Robert Forster’s Sport Jacket and Cherry Red Polo in Jackie Brown

Robert Forster as Max Cherry in Jackie Brown (1997)

Robert Forster as Max Cherry in Jackie Brown (1997)


Robert Forster as Max Cherry, reliable bail bondsman

Los Angeles, Summer 1995

Film: Jackie Brown
Release Date: December 25, 1997
Director: Quentin Tarantino
Costume Designer: Mary Claire Hannan

WARNING! Spoilers ahead!


One year ago today, the great Robert Forster died at the age of 78 after more than a half-century in movies and TV, perhaps best known for his roles in Medium Cool, Jackie BrownMulholland Drive, and most recently as taciturn “disappearer” Ed on Breaking Bad.

Though he’d been acting for three decades, it wasn’t until Jackie Brown that Forster gained widespread recognition with his Academy Award-nominated performance, establishing both Forster and Max Cherry as the latest beneficiaries of the “Tarantino effect” that had renewed the careers of actors like Harvey Keitel and John Travolta after their turns in QT-directed films.

Jackie Brown remains the rare Tarantino joint adapted from another writer’s source material, in this case the novel Rum Punch by prolific crime author Elmore Leonard, who was born 95 years ago today on October 11, 1925.

Honestly, Max Cherry is probably one of my favorite movie “heroes”, though the modest bail bondsman would probably take issue with such an effusive appellation. With his professional and slightly aloof approach to an arguably dangerous line of work, Max succeeds due to the nature of the character as penned by Leonard and due to the easygoing, “medium cool” charm that Forster brings to the role. In a “comeback” performance that set the stage for the latter decades of the talented actor’s career, Forster easily sells us on his essentially honest character whose attraction to Pam Grier after she blew his mind this time (didn’t she?) may encourage him to have a hand in a somewhat less-than-honest deception.

What’d He Wear?

Max Cherry’s typical wardrobe consists of neutral sport jackets and slacks with polo shirts, a traditional, safe, and generally foolproof approach for dressing down at any age. For this episode at the shopping mall, Max wears a single-breasted sports coat woven in a mixed gray and taupe wool.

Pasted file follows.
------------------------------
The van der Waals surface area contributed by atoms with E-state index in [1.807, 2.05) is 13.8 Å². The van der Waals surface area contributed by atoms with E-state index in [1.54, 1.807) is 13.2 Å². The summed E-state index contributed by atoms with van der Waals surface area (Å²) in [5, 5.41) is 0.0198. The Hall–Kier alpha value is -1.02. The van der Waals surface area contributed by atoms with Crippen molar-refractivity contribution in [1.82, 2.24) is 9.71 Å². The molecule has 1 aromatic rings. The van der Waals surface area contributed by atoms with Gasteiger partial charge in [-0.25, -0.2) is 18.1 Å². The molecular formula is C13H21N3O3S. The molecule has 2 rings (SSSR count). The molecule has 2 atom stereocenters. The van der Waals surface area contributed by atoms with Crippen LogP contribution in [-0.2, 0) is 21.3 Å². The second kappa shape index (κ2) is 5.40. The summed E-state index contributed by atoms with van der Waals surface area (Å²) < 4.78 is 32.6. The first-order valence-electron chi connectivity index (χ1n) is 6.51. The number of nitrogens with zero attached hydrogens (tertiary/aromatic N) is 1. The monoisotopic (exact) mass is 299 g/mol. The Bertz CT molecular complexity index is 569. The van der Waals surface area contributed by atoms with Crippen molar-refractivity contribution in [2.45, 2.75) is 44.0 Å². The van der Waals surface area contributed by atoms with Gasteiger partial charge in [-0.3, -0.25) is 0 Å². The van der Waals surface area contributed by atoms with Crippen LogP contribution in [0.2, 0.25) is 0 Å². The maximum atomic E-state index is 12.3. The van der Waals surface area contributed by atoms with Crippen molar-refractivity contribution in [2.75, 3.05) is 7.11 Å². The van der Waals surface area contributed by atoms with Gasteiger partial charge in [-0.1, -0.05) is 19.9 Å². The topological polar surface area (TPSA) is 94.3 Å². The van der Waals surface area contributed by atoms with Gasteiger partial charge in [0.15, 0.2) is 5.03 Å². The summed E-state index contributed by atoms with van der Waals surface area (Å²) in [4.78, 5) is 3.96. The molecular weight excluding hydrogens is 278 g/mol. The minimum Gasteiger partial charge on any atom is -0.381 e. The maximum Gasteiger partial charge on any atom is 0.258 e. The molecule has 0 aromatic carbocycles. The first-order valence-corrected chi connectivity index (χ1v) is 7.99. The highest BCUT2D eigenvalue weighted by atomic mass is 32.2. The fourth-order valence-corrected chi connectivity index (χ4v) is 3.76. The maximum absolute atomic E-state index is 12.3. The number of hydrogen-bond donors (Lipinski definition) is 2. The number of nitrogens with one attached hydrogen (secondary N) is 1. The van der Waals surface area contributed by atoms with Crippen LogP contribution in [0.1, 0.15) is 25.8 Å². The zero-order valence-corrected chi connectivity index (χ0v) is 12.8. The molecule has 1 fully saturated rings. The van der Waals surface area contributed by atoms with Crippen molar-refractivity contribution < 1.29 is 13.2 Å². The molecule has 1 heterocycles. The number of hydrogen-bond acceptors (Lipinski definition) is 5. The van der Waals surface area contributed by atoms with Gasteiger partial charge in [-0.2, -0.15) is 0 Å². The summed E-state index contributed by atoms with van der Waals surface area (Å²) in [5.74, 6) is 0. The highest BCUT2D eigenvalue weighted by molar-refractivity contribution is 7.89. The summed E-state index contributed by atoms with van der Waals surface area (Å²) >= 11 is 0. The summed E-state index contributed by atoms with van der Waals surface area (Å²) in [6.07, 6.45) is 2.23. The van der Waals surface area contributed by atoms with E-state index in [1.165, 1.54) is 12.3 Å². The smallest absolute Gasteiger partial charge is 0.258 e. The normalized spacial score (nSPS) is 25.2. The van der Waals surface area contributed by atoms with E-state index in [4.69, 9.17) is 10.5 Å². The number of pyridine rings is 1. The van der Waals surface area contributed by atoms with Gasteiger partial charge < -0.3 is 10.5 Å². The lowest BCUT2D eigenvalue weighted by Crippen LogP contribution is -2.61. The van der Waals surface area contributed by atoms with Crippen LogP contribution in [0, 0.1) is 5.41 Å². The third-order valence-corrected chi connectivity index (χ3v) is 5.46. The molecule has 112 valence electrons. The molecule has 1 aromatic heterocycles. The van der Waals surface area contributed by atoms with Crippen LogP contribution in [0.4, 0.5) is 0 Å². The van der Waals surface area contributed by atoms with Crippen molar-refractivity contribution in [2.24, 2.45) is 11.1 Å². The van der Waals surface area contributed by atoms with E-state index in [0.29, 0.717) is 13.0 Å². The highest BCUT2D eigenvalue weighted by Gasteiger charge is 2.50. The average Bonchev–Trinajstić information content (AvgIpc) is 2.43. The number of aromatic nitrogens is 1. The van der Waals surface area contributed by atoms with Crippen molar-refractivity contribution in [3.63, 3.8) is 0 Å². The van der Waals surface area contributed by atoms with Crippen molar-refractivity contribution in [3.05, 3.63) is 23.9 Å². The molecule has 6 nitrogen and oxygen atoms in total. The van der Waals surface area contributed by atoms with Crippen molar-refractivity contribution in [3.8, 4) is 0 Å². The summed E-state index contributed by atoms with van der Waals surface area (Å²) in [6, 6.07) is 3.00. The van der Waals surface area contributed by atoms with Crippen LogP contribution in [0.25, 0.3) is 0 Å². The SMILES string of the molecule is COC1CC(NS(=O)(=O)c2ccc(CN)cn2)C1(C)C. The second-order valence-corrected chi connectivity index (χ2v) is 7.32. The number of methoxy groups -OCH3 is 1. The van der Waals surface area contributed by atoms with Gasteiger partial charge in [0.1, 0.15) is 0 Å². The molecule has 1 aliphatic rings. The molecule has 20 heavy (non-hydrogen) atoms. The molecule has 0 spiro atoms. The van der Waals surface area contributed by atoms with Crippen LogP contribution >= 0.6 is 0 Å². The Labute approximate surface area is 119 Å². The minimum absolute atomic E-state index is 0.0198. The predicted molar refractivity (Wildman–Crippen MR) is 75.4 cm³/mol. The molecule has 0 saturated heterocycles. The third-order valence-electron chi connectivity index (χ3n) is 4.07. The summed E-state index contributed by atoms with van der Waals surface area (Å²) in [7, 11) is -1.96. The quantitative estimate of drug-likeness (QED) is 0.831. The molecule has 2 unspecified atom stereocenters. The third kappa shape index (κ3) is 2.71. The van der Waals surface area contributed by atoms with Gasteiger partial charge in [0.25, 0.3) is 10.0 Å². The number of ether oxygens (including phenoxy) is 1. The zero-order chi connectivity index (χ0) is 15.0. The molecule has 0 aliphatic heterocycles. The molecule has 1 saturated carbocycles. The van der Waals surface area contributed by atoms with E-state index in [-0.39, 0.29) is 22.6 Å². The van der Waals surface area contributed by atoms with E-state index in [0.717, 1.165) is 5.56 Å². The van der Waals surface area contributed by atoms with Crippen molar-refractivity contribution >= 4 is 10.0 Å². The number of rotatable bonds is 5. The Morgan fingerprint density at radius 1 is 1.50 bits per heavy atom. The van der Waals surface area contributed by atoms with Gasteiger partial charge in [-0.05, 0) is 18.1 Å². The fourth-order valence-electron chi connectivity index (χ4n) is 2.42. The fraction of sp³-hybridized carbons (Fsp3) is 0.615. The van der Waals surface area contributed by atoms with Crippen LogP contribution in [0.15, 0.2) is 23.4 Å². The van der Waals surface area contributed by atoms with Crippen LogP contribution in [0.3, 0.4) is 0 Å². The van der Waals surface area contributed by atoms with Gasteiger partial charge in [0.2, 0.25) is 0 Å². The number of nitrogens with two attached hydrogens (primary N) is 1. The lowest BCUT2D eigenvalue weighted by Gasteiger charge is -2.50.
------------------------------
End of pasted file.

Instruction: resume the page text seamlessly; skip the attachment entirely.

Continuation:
Just browsing.

Just browsing.

The jacket’s structure is typical for the 1990s with broad notch lapels that roll to a low two-button stance, wide natural shoulders, a ventless back, and jetted hip pockets in addition to the welted breast pocket.


While it’s never expressly called out, I particularly like that costume designer Mary Claire Hannan dressed Max Cherry in a cherry red shirt for the climactic sequence featuring him acting as agent in Jackie’s double-cross. The short-sleeved shirt is made from a bright red jersey-knit cloth, likely either a smooth cotton or cotton/polyester blend, detailed with a long two-button “French placket” top and banded short sleeve ends.

Though the color may not be the most common, most inexpensive shirt-makers like Hanes, Gildan, and Cutter & Buck include Tiger Woods’ Sunday red among their budget-friendly golf shirt offerings.

Quiet day at the office? May as well go help a felonious flight attendant double-cross a drug dealer and a few feds.

Quiet day at the office? May as well go help a felonious flight attendant double-cross a drug dealer and a few feds.

Max wears slate-gray slacks with double reverse pleats as pleated trousers were still en vogue by the mid-’90s, having been reintroduced to mainstream men’s fashions a decade earlier. He wears a brown leather belt with a squared brass single-prong buckle, which doesn’t coordinate with his well-worn black leather shoes. These somewhat clunky and unstylish shoes somewhat resemble upscaled boat shoes with their swollen-seam moc-toe box and their short, derby-laced two-eyelet facings.


Not surprisingly, Max chooses a subdued but tasteful wristwatch. This dress watch has a slim and simple gold case with a round silver dial and gold hands, worn on a black leather strap that closes through a plain steel single-prong buckle.

Max Cherry? More like Wild Cherry.

Max Cherry? More like Wild Cherry.

How to Get the Look

Robert Forster as Max Cherry in Jackie Brown (1997)

Robert Forster as Max Cherry in Jackie Brown (1997)

Befitting his modest personality, Max Cherry typically values function over flash in his approach to everyday dressing, even balancing his bright cherry red shirt with the more neutral sports coat and slacks.

  • Gray-and-taupe woven wool single-breasted 2-button sport jacket with notch lapels, welted breast pocket, straight jetted hip pockets, 3-button cuffs, and ventless back
  • Cherry red jersey-knit short-sleeved polo shirt with two-button top placket
  • Slate-gray double reverse-pleated trousers with belt loops, side pockets, and plain-hemmed bottoms
  • Brown leather belt with squared brass-finished single-prong buckle
  • Black leather moc-toe two-eyelet derby shoes
  • Gold dress watch with round silver dial on black leather strap

Do Yourself a Favor and…

Check out the movie as well as Elmore Leonard’s novel Rum Punch!

The Quote

And away we go…


  1. George Hoffman

    Love this movie. Great sound track. When Max goes to the jail to pick up Jackie and Tarantino uses Natural High by Bloodstone. So cool.

  2. Poid

    Great post as ever. Nice simple style people can follow. I think the real thing about the polo shirt is the collar being high enough to show over the jacket collar. Too many polos have no rise at all and can not deliver this style. I think the no cuff showing is less of a deal but i know some will disagree.

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